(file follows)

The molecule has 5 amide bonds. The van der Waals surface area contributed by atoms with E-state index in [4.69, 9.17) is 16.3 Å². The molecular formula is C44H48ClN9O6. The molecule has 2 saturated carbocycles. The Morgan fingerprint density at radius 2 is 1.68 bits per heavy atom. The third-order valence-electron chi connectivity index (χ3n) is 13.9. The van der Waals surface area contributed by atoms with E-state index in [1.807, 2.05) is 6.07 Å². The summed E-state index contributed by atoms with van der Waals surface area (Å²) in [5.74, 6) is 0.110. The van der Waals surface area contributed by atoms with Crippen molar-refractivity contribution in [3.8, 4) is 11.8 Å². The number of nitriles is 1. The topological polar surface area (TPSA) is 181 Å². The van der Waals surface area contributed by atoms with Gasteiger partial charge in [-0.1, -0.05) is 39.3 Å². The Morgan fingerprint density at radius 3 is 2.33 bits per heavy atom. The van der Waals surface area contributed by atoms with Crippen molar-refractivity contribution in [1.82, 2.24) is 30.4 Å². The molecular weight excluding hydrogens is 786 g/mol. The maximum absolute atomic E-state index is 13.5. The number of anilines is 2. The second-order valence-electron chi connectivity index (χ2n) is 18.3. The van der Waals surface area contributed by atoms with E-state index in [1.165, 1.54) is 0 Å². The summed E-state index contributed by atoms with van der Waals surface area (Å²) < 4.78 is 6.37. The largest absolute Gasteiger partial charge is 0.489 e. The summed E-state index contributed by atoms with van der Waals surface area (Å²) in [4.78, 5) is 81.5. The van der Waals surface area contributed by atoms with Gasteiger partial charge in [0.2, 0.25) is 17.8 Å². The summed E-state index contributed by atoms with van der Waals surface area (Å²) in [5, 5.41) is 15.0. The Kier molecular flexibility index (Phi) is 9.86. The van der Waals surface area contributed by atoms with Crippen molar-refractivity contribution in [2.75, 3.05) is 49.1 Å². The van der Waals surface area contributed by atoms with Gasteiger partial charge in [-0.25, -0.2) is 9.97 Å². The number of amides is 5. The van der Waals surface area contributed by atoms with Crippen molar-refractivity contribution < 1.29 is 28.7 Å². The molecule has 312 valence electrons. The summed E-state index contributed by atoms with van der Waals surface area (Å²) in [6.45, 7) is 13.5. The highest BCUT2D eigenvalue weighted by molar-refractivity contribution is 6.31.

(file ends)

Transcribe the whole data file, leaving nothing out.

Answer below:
The molecule has 5 amide bonds. The van der Waals surface area contributed by atoms with E-state index in [4.69, 9.17) is 16.3 Å². The molecular formula is C44H48ClN9O6. The molecule has 2 saturated carbocycles. The Morgan fingerprint density at radius 2 is 1.68 bits per heavy atom. The third-order valence-electron chi connectivity index (χ3n) is 13.9. The van der Waals surface area contributed by atoms with E-state index in [1.807, 2.05) is 6.07 Å². The summed E-state index contributed by atoms with van der Waals surface area (Å²) in [5.74, 6) is 0.110. The van der Waals surface area contributed by atoms with Crippen molar-refractivity contribution in [3.8, 4) is 11.8 Å². The number of nitriles is 1. The topological polar surface area (TPSA) is 181 Å². The van der Waals surface area contributed by atoms with Gasteiger partial charge in [-0.1, -0.05) is 39.3 Å². The Morgan fingerprint density at radius 3 is 2.33 bits per heavy atom. The van der Waals surface area contributed by atoms with Crippen molar-refractivity contribution in [1.82, 2.24) is 30.4 Å². The molecular weight excluding hydrogens is 786 g/mol. The maximum absolute atomic E-state index is 13.5. The number of anilines is 2. The second-order valence-electron chi connectivity index (χ2n) is 18.3. The van der Waals surface area contributed by atoms with E-state index in [1.165, 1.54) is 0 Å². The summed E-state index contributed by atoms with van der Waals surface area (Å²) < 4.78 is 6.37. The largest absolute Gasteiger partial charge is 0.489 e. The summed E-state index contributed by atoms with van der Waals surface area (Å²) in [4.78, 5) is 81.5. The van der Waals surface area contributed by atoms with Gasteiger partial charge in [0.2, 0.25) is 17.8 Å². The summed E-state index contributed by atoms with van der Waals surface area (Å²) in [5, 5.41) is 15.0. The Kier molecular flexibility index (Phi) is 9.86. The van der Waals surface area contributed by atoms with Crippen molar-refractivity contribution in [2.75, 3.05) is 49.1 Å². The van der Waals surface area contributed by atoms with Gasteiger partial charge in [-0.25, -0.2) is 9.97 Å². The number of amides is 5. The van der Waals surface area contributed by atoms with Crippen molar-refractivity contribution < 1.29 is 28.7 Å². The molecule has 312 valence electrons. The summed E-state index contributed by atoms with van der Waals surface area (Å²) in [6.45, 7) is 13.5. The highest BCUT2D eigenvalue weighted by molar-refractivity contribution is 6.31.